On the Road Again: Vancouver, BC
Recently, we had the opportunity to get away for the weekend. It doesn't happen often and we wanted to take full advantage of going somewhere we had never been. So, like any other travel enthusiast, we began making a list... Let's see, what were our options; Western Washington Coast, Oregon, Camping in Eastern Washington, Vancouver, ... wait, Vancouver! Neither of us had ever been to British Columbia. I had traveled to Toronto as s kid, having grown up in Michigan, but that didn't really count. At 13 I don't think it was a super memorable trip, so this was the perfect opportunity to see a different side of Canada!
Now that we decided where we were going, it was time to research what we wanted to experience. We had roughly 30 hours to see, taste, feel, hear as much of Vancouver as we could handle. I began researching top places to see, bet parks, downtown sights, what was happening in the area, and everything else (thanks Pinterest). We came up with a pretty extensive list where we began to narrow down our choices to make sure we planned accordingly for the sights we knew we couldn't miss. Travel Tip: Be sure to do your research on any scheduled local events in the area. We did not research that enough and arrived in Vancouver during Pride weekend, two cruise ships docking, and the Celebration of Light fireworks festival...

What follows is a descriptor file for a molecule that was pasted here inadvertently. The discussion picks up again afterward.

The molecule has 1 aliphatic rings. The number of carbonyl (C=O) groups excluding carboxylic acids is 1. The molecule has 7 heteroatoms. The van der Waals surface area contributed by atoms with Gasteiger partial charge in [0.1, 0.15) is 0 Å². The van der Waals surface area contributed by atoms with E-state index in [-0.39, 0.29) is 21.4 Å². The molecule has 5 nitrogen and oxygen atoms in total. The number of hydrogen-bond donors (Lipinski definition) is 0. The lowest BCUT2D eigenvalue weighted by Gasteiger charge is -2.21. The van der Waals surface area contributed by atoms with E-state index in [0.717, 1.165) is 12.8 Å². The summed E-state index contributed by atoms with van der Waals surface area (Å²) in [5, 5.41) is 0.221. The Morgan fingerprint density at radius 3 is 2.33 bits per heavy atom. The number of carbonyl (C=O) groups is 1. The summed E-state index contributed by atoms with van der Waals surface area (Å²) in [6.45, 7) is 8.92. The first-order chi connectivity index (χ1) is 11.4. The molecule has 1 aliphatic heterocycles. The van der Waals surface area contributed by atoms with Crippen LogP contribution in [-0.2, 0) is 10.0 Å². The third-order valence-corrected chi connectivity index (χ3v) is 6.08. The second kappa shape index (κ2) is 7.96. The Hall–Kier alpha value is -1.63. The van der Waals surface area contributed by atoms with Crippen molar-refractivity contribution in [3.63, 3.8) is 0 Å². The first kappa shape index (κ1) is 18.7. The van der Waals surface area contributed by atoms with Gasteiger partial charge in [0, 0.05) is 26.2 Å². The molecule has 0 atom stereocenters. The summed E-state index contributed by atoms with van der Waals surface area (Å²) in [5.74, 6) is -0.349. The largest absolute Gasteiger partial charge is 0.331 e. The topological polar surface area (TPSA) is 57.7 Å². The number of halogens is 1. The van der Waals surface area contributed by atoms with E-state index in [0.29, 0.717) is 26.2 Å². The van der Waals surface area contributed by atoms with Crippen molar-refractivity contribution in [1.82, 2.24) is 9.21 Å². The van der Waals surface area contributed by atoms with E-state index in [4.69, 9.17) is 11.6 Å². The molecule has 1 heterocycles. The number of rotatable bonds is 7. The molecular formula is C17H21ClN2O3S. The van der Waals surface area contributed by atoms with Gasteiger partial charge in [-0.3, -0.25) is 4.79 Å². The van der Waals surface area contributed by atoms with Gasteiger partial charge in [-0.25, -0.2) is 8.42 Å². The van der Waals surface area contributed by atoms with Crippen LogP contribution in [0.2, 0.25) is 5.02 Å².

We were ready! Time to load up the Land Rover, kiss the pup goodbye and head to the border with coffee and snacks in hand! With less than a two hour drive, Vancouver was a great choice for us. It could not have been an easier drive; we left just after 7:00am and were to the border before 9:00am - and that included stopping for coffee and gas. We arrived at the border at the perfect time, only a 20 minute wait to cross. We chose to cross at the Lynden/Aldergrove crossing. Straight shot north of I-5. For our first time, it could not have been any easier. After clearing the checkpoint we were welcomed to British Columbia with the change to the metric system (yay). Normally, no big deal because most vehicles have both the imperial and metric system displayed on the dashboard for kpm/mph. Nope, not in the LR4... poor Tim was given the task of calculating my speed while I was trying to figure out how to make the adjustment electronically. But, we managed and continued on our way to our first stop; Lynn Canyon Park. (Note: I was eventually able to convert my speedometer to km for the remainder of the trip. Tim was overjoyed.)